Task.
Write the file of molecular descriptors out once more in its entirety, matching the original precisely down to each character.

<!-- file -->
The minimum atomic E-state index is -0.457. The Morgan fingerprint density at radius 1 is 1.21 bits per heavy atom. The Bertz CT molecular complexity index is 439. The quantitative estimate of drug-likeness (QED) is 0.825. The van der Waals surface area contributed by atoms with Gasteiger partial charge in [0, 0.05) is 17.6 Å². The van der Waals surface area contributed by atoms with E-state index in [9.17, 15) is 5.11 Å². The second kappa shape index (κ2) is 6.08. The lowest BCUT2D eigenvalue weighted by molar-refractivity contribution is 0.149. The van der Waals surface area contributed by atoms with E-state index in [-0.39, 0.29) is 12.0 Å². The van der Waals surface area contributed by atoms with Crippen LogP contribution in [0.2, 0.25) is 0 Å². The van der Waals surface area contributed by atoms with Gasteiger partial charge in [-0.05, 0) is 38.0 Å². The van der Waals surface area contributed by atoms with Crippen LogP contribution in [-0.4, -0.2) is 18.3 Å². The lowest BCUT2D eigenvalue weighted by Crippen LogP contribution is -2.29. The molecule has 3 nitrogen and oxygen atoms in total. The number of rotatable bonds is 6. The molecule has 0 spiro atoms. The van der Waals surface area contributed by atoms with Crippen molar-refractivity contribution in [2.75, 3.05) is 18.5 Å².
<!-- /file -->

The minimum atomic E-state index is -0.457. The Morgan fingerprint density at radius 1 is 1.21 bits per heavy atom. The Bertz CT molecular complexity index is 439. The quantitative estimate of drug-likeness (QED) is 0.825. The van der Waals surface area contributed by atoms with Gasteiger partial charge in [0, 0.05) is 17.6 Å². The van der Waals surface area contributed by atoms with E-state index in [9.17, 15) is 5.11 Å². The second kappa shape index (κ2) is 6.08. The lowest BCUT2D eigenvalue weighted by molar-refractivity contribution is 0.149. The van der Waals surface area contributed by atoms with E-state index in [-0.39, 0.29) is 12.0 Å². The van der Waals surface area contributed by atoms with Crippen LogP contribution in [0.2, 0.25) is 0 Å². The van der Waals surface area contributed by atoms with Gasteiger partial charge in [-0.05, 0) is 38.0 Å². The van der Waals surface area contributed by atoms with Crippen LogP contribution in [-0.4, -0.2) is 18.3 Å². The lowest BCUT2D eigenvalue weighted by Crippen LogP contribution is -2.29. The molecule has 3 nitrogen and oxygen atoms in total. The number of rotatable bonds is 6. The molecule has 0 spiro atoms. The van der Waals surface area contributed by atoms with Crippen molar-refractivity contribution in [2.75, 3.05) is 18.5 Å².